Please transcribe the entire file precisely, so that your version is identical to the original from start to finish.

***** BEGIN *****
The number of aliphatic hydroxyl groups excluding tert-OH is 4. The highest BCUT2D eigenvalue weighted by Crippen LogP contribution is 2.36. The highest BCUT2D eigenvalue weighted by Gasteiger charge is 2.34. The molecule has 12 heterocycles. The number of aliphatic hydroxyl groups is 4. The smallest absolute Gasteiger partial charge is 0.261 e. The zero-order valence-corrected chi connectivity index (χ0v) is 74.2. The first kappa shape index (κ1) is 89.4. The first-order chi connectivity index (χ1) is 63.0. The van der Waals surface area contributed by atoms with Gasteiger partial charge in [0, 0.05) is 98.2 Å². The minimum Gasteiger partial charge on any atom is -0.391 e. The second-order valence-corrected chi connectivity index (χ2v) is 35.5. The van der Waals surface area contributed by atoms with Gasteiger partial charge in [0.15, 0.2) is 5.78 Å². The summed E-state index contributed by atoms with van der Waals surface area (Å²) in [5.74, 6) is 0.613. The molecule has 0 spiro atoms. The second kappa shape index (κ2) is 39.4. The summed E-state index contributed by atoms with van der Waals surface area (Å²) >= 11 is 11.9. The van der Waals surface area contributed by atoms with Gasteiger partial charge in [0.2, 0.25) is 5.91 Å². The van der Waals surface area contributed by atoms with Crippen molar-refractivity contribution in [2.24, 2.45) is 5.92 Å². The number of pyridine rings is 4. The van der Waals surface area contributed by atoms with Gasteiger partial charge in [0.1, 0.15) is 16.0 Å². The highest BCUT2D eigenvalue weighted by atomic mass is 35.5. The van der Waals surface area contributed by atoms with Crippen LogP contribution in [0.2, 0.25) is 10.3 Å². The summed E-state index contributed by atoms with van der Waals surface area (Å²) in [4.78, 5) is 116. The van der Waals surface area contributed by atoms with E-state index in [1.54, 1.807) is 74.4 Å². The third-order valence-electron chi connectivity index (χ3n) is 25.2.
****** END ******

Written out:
The number of aliphatic hydroxyl groups excluding tert-OH is 4. The highest BCUT2D eigenvalue weighted by Crippen LogP contribution is 2.36. The highest BCUT2D eigenvalue weighted by Gasteiger charge is 2.34. The molecule has 12 heterocycles. The number of aliphatic hydroxyl groups is 4. The smallest absolute Gasteiger partial charge is 0.261 e. The zero-order valence-corrected chi connectivity index (χ0v) is 74.2. The first kappa shape index (κ1) is 89.4. The first-order chi connectivity index (χ1) is 63.0. The van der Waals surface area contributed by atoms with Gasteiger partial charge in [0, 0.05) is 98.2 Å². The minimum Gasteiger partial charge on any atom is -0.391 e. The second-order valence-corrected chi connectivity index (χ2v) is 35.5. The van der Waals surface area contributed by atoms with Gasteiger partial charge in [0.15, 0.2) is 5.78 Å². The summed E-state index contributed by atoms with van der Waals surface area (Å²) in [5.74, 6) is 0.613. The molecule has 0 spiro atoms. The second kappa shape index (κ2) is 39.4. The summed E-state index contributed by atoms with van der Waals surface area (Å²) >= 11 is 11.9. The van der Waals surface area contributed by atoms with Gasteiger partial charge in [0.2, 0.25) is 5.91 Å². The van der Waals surface area contributed by atoms with Crippen molar-refractivity contribution in [2.24, 2.45) is 5.92 Å². The number of pyridine rings is 4. The van der Waals surface area contributed by atoms with Gasteiger partial charge in [0.1, 0.15) is 16.0 Å². The highest BCUT2D eigenvalue weighted by atomic mass is 35.5. The van der Waals surface area contributed by atoms with Crippen LogP contribution in [0.2, 0.25) is 10.3 Å². The summed E-state index contributed by atoms with van der Waals surface area (Å²) in [4.78, 5) is 116. The van der Waals surface area contributed by atoms with E-state index in [1.54, 1.807) is 74.4 Å². The third-order valence-electron chi connectivity index (χ3n) is 25.2.